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Thread: Engine Swap Accelerator Pedal Simulator

  1. #1
    Junior Member
    Join Date
    Mar 2019

    Engine Swap Accelerator Pedal Simulator

    Right off the bat, I'm assuming this one might make some folks uneasy, as anything to do with Accelerator Pedal manipulation by it's vary nature could result in unintended acceleration. I'm well aware of various techniques for protecting against those situations and plan to implement them before testing with an actual vehicle.

    With that out of the way, I'd like to run the general idea by the group here and see what the thoughts are, along with how I might transfer this from prototype, to a small volume "production" solution.

    In this particular application we are swapping an Engine and it's PCM into a different manufacturers vehicle, but we are keeping the stock Transmission and TCM that are already in this particular vehicle.

    Currently the folks that do this will add the accelerator pedal from the swapped engine, and mechanically link it to the pedal from the stock vehicle. This is needed as the stock vehicle TCM needs an engine torque to manage the shift points, and it will fall back to the pedal value in the event of other engine sensors failing. (In this case, since the stock engine is no longer there, all it has is the pedal info to fall back on, along with engine speed and wheel speed.) It's also needed as the voltages outputted by the two pedals are different. So the swapped PCM needs to see different voltages than stock TCM needs.

    Additionally, the folks that do this swap currently need to lift off the pedal when a shift is going to occur at high load so as to not destroy the transmission. In the OEM configuration the TCM sends a torque reduction command over CAN to the PCM.

    For now I am looking to read in the stock vehicle throttle pedal voltages and convert them to the voltage slopes required by the swapped PCM. Just a simple read in via two ADCs, and output to two DACs. Just as in the OEM configuration I plan to keep separate 5V references and plan to have the DAC outputs be ratiometric with the individual 5V references (hence the 2 separate DAC cores required).

    I also plan to use one of the CAN channels to read in the torque reduction request from the TCM and momentarily chop the throttle by a specific amount. This will require some tuning of course to get it right, and there's TONs of variables here to manage, but I believe I can get a quick and dirty solution that will allow the driver to keep their foot planted and not have the trans blow up.

    Ideally I'd like to figure out the torque reduction request interface of the swapped PCM and just handle it that way. I'd use a second CAN channel for that.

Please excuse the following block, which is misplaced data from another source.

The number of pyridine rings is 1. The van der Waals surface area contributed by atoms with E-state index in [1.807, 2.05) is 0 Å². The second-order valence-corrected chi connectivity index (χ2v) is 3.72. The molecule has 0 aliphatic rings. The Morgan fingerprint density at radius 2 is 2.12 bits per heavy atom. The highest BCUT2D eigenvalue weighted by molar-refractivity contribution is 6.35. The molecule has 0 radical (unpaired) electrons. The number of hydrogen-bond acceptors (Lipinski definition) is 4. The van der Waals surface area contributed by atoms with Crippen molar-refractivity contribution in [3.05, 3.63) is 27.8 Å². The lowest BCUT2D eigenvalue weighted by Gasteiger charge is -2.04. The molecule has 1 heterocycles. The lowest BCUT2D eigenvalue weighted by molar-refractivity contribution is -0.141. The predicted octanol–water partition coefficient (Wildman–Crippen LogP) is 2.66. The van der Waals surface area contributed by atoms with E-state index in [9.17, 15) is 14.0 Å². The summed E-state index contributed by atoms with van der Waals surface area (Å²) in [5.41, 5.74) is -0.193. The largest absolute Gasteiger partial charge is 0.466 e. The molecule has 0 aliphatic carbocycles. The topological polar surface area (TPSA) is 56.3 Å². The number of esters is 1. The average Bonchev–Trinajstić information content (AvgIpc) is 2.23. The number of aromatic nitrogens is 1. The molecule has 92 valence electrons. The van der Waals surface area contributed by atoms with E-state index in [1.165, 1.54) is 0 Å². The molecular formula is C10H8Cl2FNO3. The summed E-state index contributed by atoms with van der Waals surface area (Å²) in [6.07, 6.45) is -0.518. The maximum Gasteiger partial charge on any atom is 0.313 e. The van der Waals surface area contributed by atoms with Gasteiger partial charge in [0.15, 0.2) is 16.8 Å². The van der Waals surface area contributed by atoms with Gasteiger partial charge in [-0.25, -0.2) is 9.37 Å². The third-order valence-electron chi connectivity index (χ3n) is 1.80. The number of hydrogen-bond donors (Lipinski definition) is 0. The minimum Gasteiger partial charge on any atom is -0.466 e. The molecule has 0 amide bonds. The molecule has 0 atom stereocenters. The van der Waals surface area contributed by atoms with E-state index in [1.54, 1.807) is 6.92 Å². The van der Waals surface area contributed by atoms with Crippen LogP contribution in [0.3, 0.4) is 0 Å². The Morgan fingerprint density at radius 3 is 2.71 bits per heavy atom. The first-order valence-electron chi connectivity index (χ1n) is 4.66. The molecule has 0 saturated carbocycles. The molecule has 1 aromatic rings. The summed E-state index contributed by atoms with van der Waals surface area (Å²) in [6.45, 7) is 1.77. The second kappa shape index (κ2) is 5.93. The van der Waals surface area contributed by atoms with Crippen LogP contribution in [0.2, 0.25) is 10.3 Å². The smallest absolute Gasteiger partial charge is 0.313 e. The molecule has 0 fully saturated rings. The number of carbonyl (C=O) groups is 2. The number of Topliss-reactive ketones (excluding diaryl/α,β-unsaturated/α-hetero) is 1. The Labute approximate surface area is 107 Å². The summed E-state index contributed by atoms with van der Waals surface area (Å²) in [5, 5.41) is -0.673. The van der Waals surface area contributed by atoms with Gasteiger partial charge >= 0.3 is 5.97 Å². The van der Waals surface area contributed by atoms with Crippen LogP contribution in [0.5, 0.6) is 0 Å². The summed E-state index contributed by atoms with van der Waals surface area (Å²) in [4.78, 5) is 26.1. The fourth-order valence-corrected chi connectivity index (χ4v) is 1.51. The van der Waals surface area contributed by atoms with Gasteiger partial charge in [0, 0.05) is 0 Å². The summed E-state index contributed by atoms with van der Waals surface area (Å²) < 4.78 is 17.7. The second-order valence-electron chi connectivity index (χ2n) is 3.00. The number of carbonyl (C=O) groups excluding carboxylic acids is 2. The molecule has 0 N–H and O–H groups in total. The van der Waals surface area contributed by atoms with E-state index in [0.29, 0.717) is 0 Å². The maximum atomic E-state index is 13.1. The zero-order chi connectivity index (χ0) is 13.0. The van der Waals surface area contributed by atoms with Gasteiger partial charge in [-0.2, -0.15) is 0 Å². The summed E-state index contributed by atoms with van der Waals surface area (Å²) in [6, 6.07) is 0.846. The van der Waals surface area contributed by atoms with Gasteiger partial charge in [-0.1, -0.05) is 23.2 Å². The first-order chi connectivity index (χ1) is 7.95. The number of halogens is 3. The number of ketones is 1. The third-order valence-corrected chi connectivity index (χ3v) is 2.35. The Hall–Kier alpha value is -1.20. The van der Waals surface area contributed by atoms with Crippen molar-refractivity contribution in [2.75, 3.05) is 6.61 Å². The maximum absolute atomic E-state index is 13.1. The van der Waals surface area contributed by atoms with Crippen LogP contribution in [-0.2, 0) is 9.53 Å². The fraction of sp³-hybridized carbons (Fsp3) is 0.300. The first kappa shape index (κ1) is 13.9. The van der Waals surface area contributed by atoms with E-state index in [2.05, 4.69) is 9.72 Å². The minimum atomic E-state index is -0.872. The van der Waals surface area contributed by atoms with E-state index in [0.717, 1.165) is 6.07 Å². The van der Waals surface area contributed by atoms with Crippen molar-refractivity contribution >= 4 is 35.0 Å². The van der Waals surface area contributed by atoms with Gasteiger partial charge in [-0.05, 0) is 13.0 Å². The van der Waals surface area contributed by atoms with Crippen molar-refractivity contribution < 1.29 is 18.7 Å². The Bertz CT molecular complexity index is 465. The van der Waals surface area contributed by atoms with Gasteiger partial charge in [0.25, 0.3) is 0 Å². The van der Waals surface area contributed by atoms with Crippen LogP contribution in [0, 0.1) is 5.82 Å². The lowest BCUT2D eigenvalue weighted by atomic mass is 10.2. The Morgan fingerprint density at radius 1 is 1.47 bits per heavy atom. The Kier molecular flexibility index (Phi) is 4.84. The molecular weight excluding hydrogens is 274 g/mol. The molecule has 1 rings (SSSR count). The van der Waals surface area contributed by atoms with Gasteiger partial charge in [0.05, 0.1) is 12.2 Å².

So, all of that being said, I've landed on a T4.0 as my development platform. Looking forward to if I get this working as I intend and want to spin a single board in a nice automotive grade sealed enclosure, I like the idea of using the MKL02 bootloader IC. However, I have slight worries around these parts not being "automotive" grade parts. I'm aware of how to protect the I/O and power from the harsh automotive electrical environment, but as far as part "ratings" themselves, I'm not 100% sure how critical it will be in this case. This controller could very likely be located in the cab, so as not to be exposed to the wide temperature swings of the engine bay.

    Am I worrying too much there, or should I start with a different platform that I will easily be able to port code to automotive grade parts?


  2. #2
    Junior Member
    Join Date
    Jul 2021
    Not sure if this would help at all it's a bit out of my realm of expertise but have you heard of COMMA? They make autopilot systems for cars. Because some of the early models of cars had limitations with start and stop cruise contro, they created the COMMA Pedal which intercepts the pedal information and sends it over CAN. The software and hardware are both openly available. They never sold it due to liability issue, but they support it in their code, i.e. you could manufacture and build it yourself. That does make things easier on the manufacturing side of things as the hardware design was designed so you could just order it from a fabhouse. Seems like it's close enough to what you want to do that you might be able use it.

    Here is hardware related info:

    Here is the firmware:

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